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Bruins have been provoked, expect a strong Game 3 response

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Photo credit:James Guillory-USA TODAY Sports
Arun Srinivasan
1 month ago
It’s not a series until the road team wins as the adage goes and the Boston Bruins are entering Scotiabank Arena with vengeance on their minds. Boston dominated Toronto 5-1 in Game 1, then Toronto responded with a 3-2 victory in Game 2, aided by superlative performances from Auston Matthews and Ilya Samsonov.
Bruins head coach Jim Montgomery wasn’t pleased Monday night and now the bear — err, Bruins — have been poked and provoked.
“I didn’t think our urgency was where it needed to be to prevail tonight,” Montgomery told reporters following Game 2. “Puck management? I didn’t think puck management was a detriment to us, I just didn’t think we won enough wall battles to get out of our end successfully.”
Toronto has controlled 57.3 percent of the expected goals at 5-on-5 while outshooting Boston 53-37 during the opening two games via Natural Stat Trick. Boston excels on the counterattack and doesn’t necessarily need to control possession to have success, but it’s enough of a gap for Montgomery to raise his concerns — it’s one thing to excel on the counter, it’s quite another to allow the Maple Leafs to walk in and get quality looks.
Bruins captain Brad Marchand seemed to hint that the 2024 Maple Leafs aren’t the same team that would capitulate mentally in the past.
“They’re playing a really good, playoff-type game right now,” Marchand told reporters Tuesday. “You knew they would. They’re built different than in the past years. They’re playing a lot more physical, very committed to forechecking, playing very tight defensively. So, you’ve got to give them credit. They’re one of the top teams for a reason. And then when you add their offensive ability on top of that, they’re a tough team to play right now.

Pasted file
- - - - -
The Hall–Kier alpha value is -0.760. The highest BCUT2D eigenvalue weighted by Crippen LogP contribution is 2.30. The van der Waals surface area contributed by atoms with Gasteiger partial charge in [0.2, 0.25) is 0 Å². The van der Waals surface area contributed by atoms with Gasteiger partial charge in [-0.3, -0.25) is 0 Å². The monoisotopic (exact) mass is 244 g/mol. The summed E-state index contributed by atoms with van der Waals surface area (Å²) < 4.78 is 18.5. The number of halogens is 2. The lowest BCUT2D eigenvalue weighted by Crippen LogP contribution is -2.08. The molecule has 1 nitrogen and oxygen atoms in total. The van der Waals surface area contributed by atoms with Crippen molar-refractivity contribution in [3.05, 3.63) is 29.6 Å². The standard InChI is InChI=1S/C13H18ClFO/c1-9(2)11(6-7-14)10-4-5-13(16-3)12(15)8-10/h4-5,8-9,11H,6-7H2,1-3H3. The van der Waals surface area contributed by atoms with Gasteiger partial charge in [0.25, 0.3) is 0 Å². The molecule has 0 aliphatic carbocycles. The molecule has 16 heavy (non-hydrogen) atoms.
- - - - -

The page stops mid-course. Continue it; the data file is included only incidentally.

Boston’s top two lines have been outchanced, outshot and outpossessed: Marchand, Charlie Coyle and Jake DeBrusk have controlled 42.7 percent of the expected goals at 5-on-5, while being tied 10-10 on shots — although Marchand and DeBrusk were absolutely clinical on the power play during the Game 1 rout. David Pastrnak, Pavel Zacha and Danton Heinen have been outscored 2-0, outshot 8-5, while holding a 33.3 percent share of the expected goals. Pastrnak has cooked the Maple Leafs during the regular season and he won’t settle for a third of the goal share.
Marchand’s Bruins aren’t going down without a fight. They’re not going to be a reduced to a physical, counterpunching team that allows Matthews’ and the Maple Leafs’ high-end firepower take over a series. And now they’ve been provoked by the idea they’re playing with a lack of urgency.
Expect a strong response from the Bruins. Marchand is still adept at rattling the Maple Leafs, drawing a penalty in each contest, while Pastrnak, despite a goal and an assist, hasn’t played his best hockey yet. This is a Bruins group that swept the Maple Leafs during the regular season and they’ll be ready to roar when the puck drops Wednesday.

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